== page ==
Scammers always are taking advantage of whatever current events are going on. Today is the deadline for retailers and credit card issuing companies to switch over to using the new EMV credit cards containing a computer chip that creates and encrypts a new number every time the card is used. Unlike credit cards in other parts of the world, American credit cards still mostly use magnetic strip technology that has been around since the 1960s in which personal information is contained on a magnetic strip on the back of the card. When the information on this strip is stolen as through a hacking, the identity thief has access to the credit of the victim. However in more than 80 other countries around the world, the magnetic strip card technology has been replaced with cards embedded with a microchip. This technology is often referred to as EMV which stands for Europay, MasterCard and Visa, the originators of the card. With EMV cards, the chip creates and encrypts a new number every time the card is used. Thus hacking into the credit and debit card processing terminals used by the cardholder is a worthless exercise in trying to access the credit card or debit card. For cost reasons, credit card companies and retailers have resisted updating the credit card system in the United States although changes in regulations in regard to liability for fraudulent credit card use will prompt credit card companies and retailers to switch to this technology. Under these new rules, after October 1st if a retailer does not switch its card processing machines over to EMV card processing of sales, in the event of a data breach, the retailer will be held financially responsible for any losses incurred. Previously, in the event of data breaches, it has generally been the credit card issuing banks that have been held responsible for such credit card fraud.
The October 1st deadline, however, has not been met by many credit card issuers and retailers. More than a billion credit and debit cards will have to be switched to the new EMV cards and only 120 million people have already received a new EMV card. That number is expected to reach 600 million by the end of 2015. Meanwhile, many retailers have not yet converted their card processing devices to accept the new EMV cards. Since under the new regulation regarding liability in the event of credit card fraud, the liability passes to the party that is the least EMV compliant, there is much incentive for the credit card companies to issue new EMV cards and for retailers to convert their credit card processing equipment as soon as possible.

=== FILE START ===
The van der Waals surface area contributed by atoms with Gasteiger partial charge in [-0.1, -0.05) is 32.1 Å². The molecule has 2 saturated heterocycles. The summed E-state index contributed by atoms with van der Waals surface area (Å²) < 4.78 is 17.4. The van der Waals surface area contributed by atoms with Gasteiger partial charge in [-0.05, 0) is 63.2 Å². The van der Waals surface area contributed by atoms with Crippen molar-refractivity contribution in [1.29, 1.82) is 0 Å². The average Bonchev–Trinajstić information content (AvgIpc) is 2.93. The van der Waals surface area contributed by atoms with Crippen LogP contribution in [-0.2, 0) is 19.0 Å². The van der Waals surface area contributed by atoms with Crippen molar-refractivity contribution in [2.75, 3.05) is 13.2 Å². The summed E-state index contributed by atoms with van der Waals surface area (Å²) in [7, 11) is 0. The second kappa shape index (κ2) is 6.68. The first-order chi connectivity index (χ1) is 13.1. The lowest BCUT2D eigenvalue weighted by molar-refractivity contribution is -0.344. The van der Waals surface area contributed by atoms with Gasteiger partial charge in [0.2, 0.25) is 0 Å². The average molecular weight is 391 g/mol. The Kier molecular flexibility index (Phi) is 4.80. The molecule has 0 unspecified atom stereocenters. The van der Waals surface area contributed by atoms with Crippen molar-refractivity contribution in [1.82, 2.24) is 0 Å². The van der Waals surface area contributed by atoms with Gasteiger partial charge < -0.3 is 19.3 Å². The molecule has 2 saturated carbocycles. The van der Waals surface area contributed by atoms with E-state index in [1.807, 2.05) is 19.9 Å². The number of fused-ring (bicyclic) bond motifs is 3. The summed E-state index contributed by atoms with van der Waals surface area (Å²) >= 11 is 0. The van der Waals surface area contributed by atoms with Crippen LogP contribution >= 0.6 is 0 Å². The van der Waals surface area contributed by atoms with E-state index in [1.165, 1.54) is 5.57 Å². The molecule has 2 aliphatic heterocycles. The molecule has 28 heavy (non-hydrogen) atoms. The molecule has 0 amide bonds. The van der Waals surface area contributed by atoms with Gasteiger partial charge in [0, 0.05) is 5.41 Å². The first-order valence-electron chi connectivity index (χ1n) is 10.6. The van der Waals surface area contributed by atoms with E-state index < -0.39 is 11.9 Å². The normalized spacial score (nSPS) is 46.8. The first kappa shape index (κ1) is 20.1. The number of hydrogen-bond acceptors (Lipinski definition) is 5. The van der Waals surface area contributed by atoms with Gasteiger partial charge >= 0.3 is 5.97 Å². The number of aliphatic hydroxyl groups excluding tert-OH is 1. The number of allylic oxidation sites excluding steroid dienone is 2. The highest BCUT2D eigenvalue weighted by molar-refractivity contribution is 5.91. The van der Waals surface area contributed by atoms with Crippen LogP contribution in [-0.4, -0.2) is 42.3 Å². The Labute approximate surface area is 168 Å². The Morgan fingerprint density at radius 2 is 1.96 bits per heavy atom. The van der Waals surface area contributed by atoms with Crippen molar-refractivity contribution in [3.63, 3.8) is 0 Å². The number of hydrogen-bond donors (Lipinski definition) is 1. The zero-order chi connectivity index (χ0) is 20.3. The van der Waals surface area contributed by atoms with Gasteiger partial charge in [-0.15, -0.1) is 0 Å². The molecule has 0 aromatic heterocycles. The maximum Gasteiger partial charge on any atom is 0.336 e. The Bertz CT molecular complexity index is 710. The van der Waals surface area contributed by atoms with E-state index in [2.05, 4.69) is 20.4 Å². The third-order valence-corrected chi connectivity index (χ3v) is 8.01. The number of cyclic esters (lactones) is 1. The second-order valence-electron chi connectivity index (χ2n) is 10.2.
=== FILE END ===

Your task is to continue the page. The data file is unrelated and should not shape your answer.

Ingenious scam artists, the only criminals we refer to as artists are taking advantage of the situation by contacting people by email posing as your credit card company and prompting you to either provide personal information in response to the email or click on a link in the email in order to update your account to get a new smart EMV chip card. If you provide personal information to the scammer, you will end up becoming a victim of identity theft. If you click on the link, you may also download keystroke logging malware that will steal your information from your computer or smartphone and use it to make you a victim of identity theft.
So how do you know if you receive an email purporting to be from your credit card company if it is legitimate?
First check the address of the email sender. If it appears to come from someone or some company wholly unrelated to your credit card issuer, it is a scam. Many scammers use hijacked email accounts that become a part of a network of controlled computers referred to as a botnet to send out their emails so that it is difficult to trace the scams back to the scammer.
Merely because the email appears legitimate, is written in proper English and even carries the logo of your credit card company does not mean that it is legitimate. It is easy to copy the logo of a company on to an email. If you get an email from your real credit card company it will generally be addressed to you specifically by name rather than a generic greeting of “Dear Cardholder.” In addition, the email to you will generally reference your account by including the last four digits of your account. However, even paranoids have enemies so if you do get an email that appears legitimate, but you still have concerns, merely call the company at the number found on the back of your credit card to confirm that the email is legitimate.